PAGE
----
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Countless contenders should put on a show

If NASCAR's opening races at Daytona International Speedway are any indication, today's Daytona 500 will certainly live up to its great American nickname.

"I don't think the show can get any better for the fans than what we've seen so far," said Jeff Gordon, "but it probably will."

After a thrilling Bud Shootout (won by Kevin Harvick) and entertaining qualifying races won by Gordon and Kyle Busch, this weekend had a pair of events which had tense, two-line racing for the final 30 laps or so and went right down to the final lap as Tony Stewart won Saturday's Nationwide race and Todd Bodine held off Busch in Friday night's trucks race.

For an event that has seen surprise winners the last two years in Kevin Harvick and Ryan Newman, the 51st edition of the Great American Race has no clear favorite.

Contenders are everywhere, whether they are the few teams which are intact from last year, old favorites in new places, breakthrough opportunists on merged teams or a few single-car team long shots.

One equalizing factor is the "Car of Tomorrow," which is in its third season but which has shown to be a field-leveler -- especially on superspeedways like the famed 2.5-mile tri-oval.

"I just think that Daytona and this car, there's just no way you can pick anyone to be the favorite," said Gordon, a four-time Daytona 500 winner. "I think that there's just so many opportunities to pass, there's opportunities to move from the back to the front."

Even if you're using a backup car that you have just a handful of laps on.

Despite Stewart's troubles in Saturday morning's practice, in which a blown tire by teammate Ryan Newman led to both teams having to go to backup cars, he will be using the same car he drove to a third-place finish in the shootout and he was able to drive it in practice.

"To get back on the racetrack in a timely manner like we were, I was really proud of Darian [Grubb, his crew chief] and our guys," said Stewart. "As soon as it happened, they were working hard to get the backup car out, get everything switched over to get it exactly where the primary car was at the end of practice yesterday."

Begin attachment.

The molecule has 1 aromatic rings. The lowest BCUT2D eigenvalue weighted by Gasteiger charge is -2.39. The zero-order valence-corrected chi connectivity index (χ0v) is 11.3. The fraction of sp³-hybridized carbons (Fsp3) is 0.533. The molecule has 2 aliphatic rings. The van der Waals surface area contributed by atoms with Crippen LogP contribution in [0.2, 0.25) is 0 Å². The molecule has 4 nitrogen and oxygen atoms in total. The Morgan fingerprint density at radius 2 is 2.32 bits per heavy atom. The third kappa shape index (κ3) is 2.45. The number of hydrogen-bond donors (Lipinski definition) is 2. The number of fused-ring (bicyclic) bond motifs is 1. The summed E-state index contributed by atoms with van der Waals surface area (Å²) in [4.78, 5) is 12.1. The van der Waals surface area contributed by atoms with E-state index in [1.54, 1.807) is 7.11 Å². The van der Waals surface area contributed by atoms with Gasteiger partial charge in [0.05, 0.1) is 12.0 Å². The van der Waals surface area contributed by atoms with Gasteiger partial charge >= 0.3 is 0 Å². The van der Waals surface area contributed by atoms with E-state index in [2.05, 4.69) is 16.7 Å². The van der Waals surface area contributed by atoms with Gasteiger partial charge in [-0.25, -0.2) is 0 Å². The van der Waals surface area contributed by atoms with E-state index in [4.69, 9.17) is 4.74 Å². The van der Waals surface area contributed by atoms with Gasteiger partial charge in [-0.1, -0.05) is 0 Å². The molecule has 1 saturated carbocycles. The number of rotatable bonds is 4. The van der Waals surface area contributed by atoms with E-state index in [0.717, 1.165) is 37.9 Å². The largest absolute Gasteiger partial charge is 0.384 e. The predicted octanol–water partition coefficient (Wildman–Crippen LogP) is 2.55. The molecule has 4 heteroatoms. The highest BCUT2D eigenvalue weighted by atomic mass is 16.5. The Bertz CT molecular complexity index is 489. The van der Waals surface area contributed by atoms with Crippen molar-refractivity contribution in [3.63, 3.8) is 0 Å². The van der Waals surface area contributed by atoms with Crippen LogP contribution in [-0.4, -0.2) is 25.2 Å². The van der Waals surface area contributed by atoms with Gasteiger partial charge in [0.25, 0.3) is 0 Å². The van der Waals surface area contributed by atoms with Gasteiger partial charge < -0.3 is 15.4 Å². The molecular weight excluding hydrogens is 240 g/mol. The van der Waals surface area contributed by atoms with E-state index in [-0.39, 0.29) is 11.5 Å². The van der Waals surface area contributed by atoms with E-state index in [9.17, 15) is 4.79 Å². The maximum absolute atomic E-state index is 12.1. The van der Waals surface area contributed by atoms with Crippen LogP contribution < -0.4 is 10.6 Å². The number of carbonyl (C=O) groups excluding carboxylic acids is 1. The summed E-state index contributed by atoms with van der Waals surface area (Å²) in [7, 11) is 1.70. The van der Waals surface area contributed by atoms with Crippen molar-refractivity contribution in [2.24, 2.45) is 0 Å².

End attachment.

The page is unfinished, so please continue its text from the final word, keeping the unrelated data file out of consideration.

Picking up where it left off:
Mark Martin has been a sentimental favorite in past seasons as a part-time driver, but entering the season as a full-timer for Hendrick Motorsports' top team he's a legitimate contender. He showed it by earning the second starting spot and by nearly winning his qualifying race before finishing fourth.

"There's no question he has the killer instinct," said Jeff Burton.

Joey Logano is only 18, but has already shown his precociousness by excelling even while he aw-shucks his way through interviews discussing his lack of experience here. He had the ninth-best top qualifying time for Joe Gibbs Racing, finished fourth in the first qualifier and earned a spot in the ninth starting position.

Logano's Joe Gibbs Racing teammates have worked together to help improve his learning curve around the tri-oval, with Kyle Busch driving the car in Friday's practice while Denny Hamlin was listening in on the radio and watching from atop the hauler.

"He's soaking everything in so it's going to take him a little while to get used to things," said Hamlin. "I think for the first half of the race he's going to just have to bide his time and learn all he can, and after that he's going to be fine."

Martin Truex Jr. won the pole and displayed a powerful car before he spun in his qualifying race.

"It is unbelievable, the speed and the power," Truex said. "The engine is incredible. It is the best car as far as speed goes that I have ever had at any plate track. We just need to work on the handling and get it a little bit better."

That's the thing about Daytona. It's not all about speed. Greg Biffle hasn't gotten the most power out of his No. 16 Ford and will start 35th, but he's still confident.

"Our cars have gotten to where they drive really good, and that's more important than speed," he said. " Driving good here in the 500 is important. We knew we're giving up a tiny bit of speed, but that has never normally won the Daytona 500, and I don't think it will this year."

Even the Cinderella stories appear to have much shorter drives to the ball. Scott Riggs and his start-up team at Tommy Baldwin Racing starts 17th and looked stronger than your typical go-or-go-home driver in coming in eighth in the first qualifying race. Travis Kvapil posted the eighth-best time in qualifying. Veteran Bill Elliott might be starting 40th but he nearly won the pole and was running strong in his qualifying race.

"There is an opportunity for the little guy to come to the Daytona 500 and make a splash, and some of those guys ran really well," said Jeff Burton. "That is a factor of the COT [Car of Tomorrow]."

The fastest time in the last two practice sessions bring more names: the best Saturday morning was Reed Sorenson (46.979 seconds; 191.575 mph), while Jamie McMurray was first Friday (46.986; 191.548).

"It's anybody's race," said Gordon. "It's the most competitive that I've ever seen it . . . You're probably going to see the race come down to the end and a shootout."


Catch Keith McShea's blogs and chats on the Sports, Ink blog at


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